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At the McConnell Air Force Base in Kansas, the Plans and Programs (XPX) innovation team has constructed a portable, solar-powered communications system. They collaborated with Wichita State University GoCreate lab to complete the project.

“It’s a mobile communication system that is set up to communicate with pilots,” says Senior Airman Aaron Walls, 22nd Air Refueling Wing XPX innovation team member. “It is completely self-sustainable, powered by solar power, and the solar panel can extend the [battery life] out almost indefinitely.”

It took more than 400 hours for the three-man team to finish the job. Important components include the solar panels, antenna, casing, a Harris 117F radio system, DC-AC inverter, and a battery used in solar-based homes (12 volt, 150 amp)—all of which work together for a radio range of 240 mi.

(Image Source: U.S. Air Force photo by Senior Airman Jenna K. Caldwell)

“We also have four functional gauges,” says Walls. “Gauge one is our solar production, which tells us how much solar energy we are getting, gauge two determines if we are receiving more energy than we are using, gauge three tells us our energy deficit and the fourth gauge tells us how much energy in total we are using. This makes it really simple for anyone using it.”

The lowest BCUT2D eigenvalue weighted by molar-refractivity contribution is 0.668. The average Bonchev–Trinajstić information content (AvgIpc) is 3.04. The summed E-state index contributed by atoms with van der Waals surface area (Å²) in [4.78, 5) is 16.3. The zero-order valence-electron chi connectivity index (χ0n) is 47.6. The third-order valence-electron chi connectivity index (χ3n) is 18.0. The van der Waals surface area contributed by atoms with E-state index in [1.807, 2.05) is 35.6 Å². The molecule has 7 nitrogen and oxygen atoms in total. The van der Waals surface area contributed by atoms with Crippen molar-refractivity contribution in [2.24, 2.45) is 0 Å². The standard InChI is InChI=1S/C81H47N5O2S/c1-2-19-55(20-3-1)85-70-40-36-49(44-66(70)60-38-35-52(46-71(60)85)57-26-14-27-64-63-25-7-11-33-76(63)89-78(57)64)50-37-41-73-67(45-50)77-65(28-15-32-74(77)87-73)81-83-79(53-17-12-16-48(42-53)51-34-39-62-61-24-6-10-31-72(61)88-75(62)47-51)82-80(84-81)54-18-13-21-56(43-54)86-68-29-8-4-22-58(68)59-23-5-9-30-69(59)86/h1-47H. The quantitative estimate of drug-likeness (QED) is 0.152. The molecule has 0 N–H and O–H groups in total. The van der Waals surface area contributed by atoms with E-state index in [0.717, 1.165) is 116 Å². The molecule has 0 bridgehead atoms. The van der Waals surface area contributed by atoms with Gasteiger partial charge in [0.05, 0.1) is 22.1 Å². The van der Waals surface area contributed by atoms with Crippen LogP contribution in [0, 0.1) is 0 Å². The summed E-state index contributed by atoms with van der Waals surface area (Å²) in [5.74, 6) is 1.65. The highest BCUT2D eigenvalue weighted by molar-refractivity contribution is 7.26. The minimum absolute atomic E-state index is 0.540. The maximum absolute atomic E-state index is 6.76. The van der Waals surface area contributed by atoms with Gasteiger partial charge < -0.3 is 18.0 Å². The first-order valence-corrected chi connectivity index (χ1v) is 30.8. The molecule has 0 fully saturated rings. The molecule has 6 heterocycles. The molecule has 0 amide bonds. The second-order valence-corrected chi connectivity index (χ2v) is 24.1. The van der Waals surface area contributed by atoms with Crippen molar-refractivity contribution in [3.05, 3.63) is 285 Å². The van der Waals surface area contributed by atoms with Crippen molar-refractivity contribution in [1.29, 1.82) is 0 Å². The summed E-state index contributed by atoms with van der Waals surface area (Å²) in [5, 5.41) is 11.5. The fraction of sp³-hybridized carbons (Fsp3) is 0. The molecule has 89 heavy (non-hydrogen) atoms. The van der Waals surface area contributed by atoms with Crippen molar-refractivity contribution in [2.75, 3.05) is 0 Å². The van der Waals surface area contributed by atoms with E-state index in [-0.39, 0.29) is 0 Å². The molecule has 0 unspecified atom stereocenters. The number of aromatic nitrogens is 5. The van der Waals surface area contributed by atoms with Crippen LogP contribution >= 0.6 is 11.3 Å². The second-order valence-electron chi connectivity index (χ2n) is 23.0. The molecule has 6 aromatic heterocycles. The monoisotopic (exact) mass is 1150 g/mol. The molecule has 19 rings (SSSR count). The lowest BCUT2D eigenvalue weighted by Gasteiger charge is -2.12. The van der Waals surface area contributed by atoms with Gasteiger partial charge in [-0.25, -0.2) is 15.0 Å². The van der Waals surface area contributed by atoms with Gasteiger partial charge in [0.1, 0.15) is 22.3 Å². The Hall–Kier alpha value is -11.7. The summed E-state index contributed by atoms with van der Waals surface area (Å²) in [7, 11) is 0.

Due to its self-sustainability and solar capabilities, among others, the device is projected to save the USAF $12,000.

“You can find similar products for around $10,000, but it will not be solar or self-sustaining. We created this kit for less than a one-fifth of that, with three times the features,” says Walls.

Below you can see an image of Walls holding up the radio antenna.

(Image Source: U.S. Air Force photo by Senior Airman Jenna K. Caldwell)
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